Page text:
Day two of the Australian Open brings more first round clashes, and returning to give his thoughts on another hectic schedule is Dan Weston...
"Sock's level last season was very poor indeed, and was reflected in a dire win-loss record, and it will take a considerable statistical improvement for him to get back to his former best level."
Murray succumbs in fifth set on day one
Monday's action in Melbourne saw a day of few shocks, with Kevin Anderson, Grigor Dimitrov, Rafa Nadal, Marin Cilic and Roger Federer safely make it through to round two, all with very little fuss. However, we did see John Isner exit in a predictably big-serving clash with Reilly Opelka, with the younger American getting the better of his more experienced counterpart by three tiebreaks to one, while Andy Murray bravely fought back from two sets down against Roberto Bautista-Agut before succumbing in a fifth set decider.
Moving on to Tuesday's schedule, the second set of 32 first round matches concludes the opening round of the tournament, and as it's still the first round, I again recommend caution regarding picking spots and staking.
On Tuesday, a number of underdogs look to be in with a chance of upsetting the odds in Australia, so I thought I'd give my thoughts on a few of those who could viably cause an upset.
Harris capable of giving Medvedev a good match
The South African qualifier George Harris retired several weeks ago in the Playford Challenger, but has subsequently qualified for the main draw here, with wins over Zdenek Kolar, Dominik Koepfer and Dustin Brown - all as favourite - and the 21-year-old is clearly on an upward curve. He faces the similarly aged Daniil Medvedev, who is is somewhat more advanced on that curve, but the Russian looks pretty short at 1.201/5 against an opponent who has shown his potential on the Challenger Tour.
I also don't think Phillip Kohlschreiber's current level justifies odds of 1.051/20, even against a Challenger Tour regular in Zhe Li, while in the clash of former top 10 players, Ernests Gulbis could well have a better chance than the 4.003/1 odds reflect against Stan Wawrinka.
Bolt capable of continuing Sock's poor recent record
Another underdog who I feel has a decent chance of an upset is Alex Bolt (pictured below), with the home wild card facing another wild card, in the shape of Jack Sock. Sock's level last season was very poor indeed, and was reflected in a dire win-loss record, and it will take a considerable statistical improvement for him to get back to his former best level.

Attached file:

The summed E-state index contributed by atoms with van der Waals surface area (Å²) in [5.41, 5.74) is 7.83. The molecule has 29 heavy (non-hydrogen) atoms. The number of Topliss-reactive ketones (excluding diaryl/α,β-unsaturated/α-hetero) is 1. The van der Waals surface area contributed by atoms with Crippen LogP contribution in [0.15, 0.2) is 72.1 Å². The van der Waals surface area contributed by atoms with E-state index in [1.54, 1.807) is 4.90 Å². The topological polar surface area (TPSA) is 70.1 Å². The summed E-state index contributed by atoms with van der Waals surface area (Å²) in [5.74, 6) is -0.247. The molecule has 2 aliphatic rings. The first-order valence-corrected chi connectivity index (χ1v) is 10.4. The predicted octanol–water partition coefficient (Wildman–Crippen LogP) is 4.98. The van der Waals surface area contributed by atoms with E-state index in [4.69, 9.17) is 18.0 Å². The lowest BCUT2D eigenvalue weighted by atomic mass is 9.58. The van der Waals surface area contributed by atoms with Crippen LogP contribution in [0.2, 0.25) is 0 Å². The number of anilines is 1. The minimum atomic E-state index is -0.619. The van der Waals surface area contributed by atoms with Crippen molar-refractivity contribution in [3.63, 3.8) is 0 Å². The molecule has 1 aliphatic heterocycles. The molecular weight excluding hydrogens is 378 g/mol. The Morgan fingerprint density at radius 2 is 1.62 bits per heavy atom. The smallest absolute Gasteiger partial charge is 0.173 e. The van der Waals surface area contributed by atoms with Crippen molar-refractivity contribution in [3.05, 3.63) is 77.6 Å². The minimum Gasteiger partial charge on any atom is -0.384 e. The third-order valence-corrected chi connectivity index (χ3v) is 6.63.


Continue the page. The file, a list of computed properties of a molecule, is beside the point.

Despite this, he looks prohibitively short at 1.374/11 against the unheralded Bolt, who has just turned 26 and hasn't ever really made an impact on the main tour. However, in hard court Challenger events in 2018, Bolt was 16-8, and had solid combined service/return data, and this clearly demonstrate that this is unlikely to be a facile win for his American opponent.
In addition, Sock has lost five of his last seven Grand Slam matches when similarly priced, and only in one of these - an easy win over Guido Andreozzi at the US Open last season - did he cover a big handicap line. The handicap lines are still forming on the Exchange, and if we can get in excess of 1.758/11 on Bolt +5.5 games, as is available in the general market, this looks a solid spot.
Jarry looking a false underdog against Mayer
Other players that my numbers make some value include Guido Pella, at 2.3211/8 against Joao Sousa, while Nicolas Jarry and Leonardo Mayer's prices look like they should be the other way around, with Jarry looking a false underdog at 2.1211/10.
If he can transfer his Challenger level to the main tour, Marcel Granollers seems big at 2.486/4 against the limited (away from fast conditions) Marius Copil, and I also feel that Filip Krajinovic is under-rated as a slight 1.728/11 favourite against the seed, Marco Cecchinato, who is very poor away from clay.
Raonic v Kyrgios the undoubted match of the day
We also see a number of big names begin their tournaments on Tuesday. Novak Djokovic and Kei Nishikori are overwhelming market favourites against Mitchell Krueger and Kamil Majchrzak, respectively, while Alexander Zverev is very slightly bigger against Aljaz Bedene.
But arguably the match of the day is the big-serving clash between Nick Kyrgios (above) and Milos Raonic, where the Canadian, Raonic, has the slight edge in the betting market against the home favourite. This looks about right to me, with the match being very hard to call indeed.
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Back Alex Bolt +5.5 games at around 1.758/11 to beat Jack Sock